Friday, February 19, 2010
I'm talkin' bout the instant classic "Yesterday's Enterprise," of course.
And not just because my old bud Eric Stillwell was an instigator of that show, as the story co-writer. I still have his private mail-out reminder flier (above)—and I do mean mailed, as in "with a stamp on it."
Since TNG (and later DS9) were syndicated, they had no official single airdate—so they were listed as "Week of" beginning on Mondays. (Good ol' Channel 4 Oklahoma City, of course, insisted on runnng TNG at 10:30 pm on SUNdays, so we were the last in the country to see them week after week.)
But "The Week of Feb. 19" remains crystal-clear in my mind. For the first time on TNG, the tragic, mind-bending triumph of the little Enterprise-C and Captain Garret, Castillo and Tasha really made this long-patient fan sit up and take notice. I very clearly remember watching the show in early 1990 and thinking a corner had been turned: "It's happened—they finally hit on a par with the features. This is the potential. The series has finally found itself." Either this episode or the two-part "The Best of Both Worlds" that followed at season's end consistently poll in fan votes as the #1 TNG episode. (Hindsight, of course. tells us this is the legacy of Michael Piller's coming to the series and "saving" it.)
My "TNG" annual concordance zines had unwittingly opened some doors with the overtaxed TNG writers before I even comprehended what that meant. And Eric--first a PA, then script coordinator--was good enough to share a couple fact-filled letters with me (that, too, was via paper and typewriter ribbon ink, remember), and joined the process that eventually brought me to Hollywood.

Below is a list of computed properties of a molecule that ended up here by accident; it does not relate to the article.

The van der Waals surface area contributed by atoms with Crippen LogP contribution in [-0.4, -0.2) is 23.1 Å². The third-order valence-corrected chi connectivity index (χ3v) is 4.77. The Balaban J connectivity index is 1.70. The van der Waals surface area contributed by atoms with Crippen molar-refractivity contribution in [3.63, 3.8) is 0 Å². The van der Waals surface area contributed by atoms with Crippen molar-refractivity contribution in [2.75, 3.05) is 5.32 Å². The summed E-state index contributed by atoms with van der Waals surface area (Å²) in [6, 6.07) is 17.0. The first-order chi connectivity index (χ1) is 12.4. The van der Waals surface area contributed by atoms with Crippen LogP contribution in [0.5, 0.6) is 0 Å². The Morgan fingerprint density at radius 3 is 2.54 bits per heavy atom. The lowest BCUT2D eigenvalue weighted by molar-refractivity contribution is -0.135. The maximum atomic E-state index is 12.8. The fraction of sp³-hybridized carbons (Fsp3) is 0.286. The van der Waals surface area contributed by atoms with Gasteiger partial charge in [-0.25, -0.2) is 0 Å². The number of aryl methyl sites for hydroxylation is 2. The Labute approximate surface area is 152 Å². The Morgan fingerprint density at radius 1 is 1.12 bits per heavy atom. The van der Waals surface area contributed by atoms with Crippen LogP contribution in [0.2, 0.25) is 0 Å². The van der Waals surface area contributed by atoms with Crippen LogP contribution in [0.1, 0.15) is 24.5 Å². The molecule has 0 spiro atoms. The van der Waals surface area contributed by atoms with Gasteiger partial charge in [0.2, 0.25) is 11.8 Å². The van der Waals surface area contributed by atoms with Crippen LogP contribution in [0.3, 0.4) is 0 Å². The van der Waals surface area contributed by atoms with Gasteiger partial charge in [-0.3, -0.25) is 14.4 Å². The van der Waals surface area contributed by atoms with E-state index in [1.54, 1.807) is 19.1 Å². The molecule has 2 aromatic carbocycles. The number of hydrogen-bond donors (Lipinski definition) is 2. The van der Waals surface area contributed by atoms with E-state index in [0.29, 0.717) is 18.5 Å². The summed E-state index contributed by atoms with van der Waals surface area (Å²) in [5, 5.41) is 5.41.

I talk about the episode's storied and tortuous evolution in the TNG Companion, of course—like Casablanca, the rushed writers feared it would be a mish-mash of a dog, for one thing—and Eric offers even more detail in his self-published book about it, available here. But right now, thanks to him, I have my own memento of the week to celebrate, from a few years before this front-row seat to the Trekland show ...
UPDATE: And to bookend, from years later: here's the climactic scene of "YE" as the commissioned artwork from artist Javier Fernandez that graced the cover of our Communicator 127, a time-travel special issue: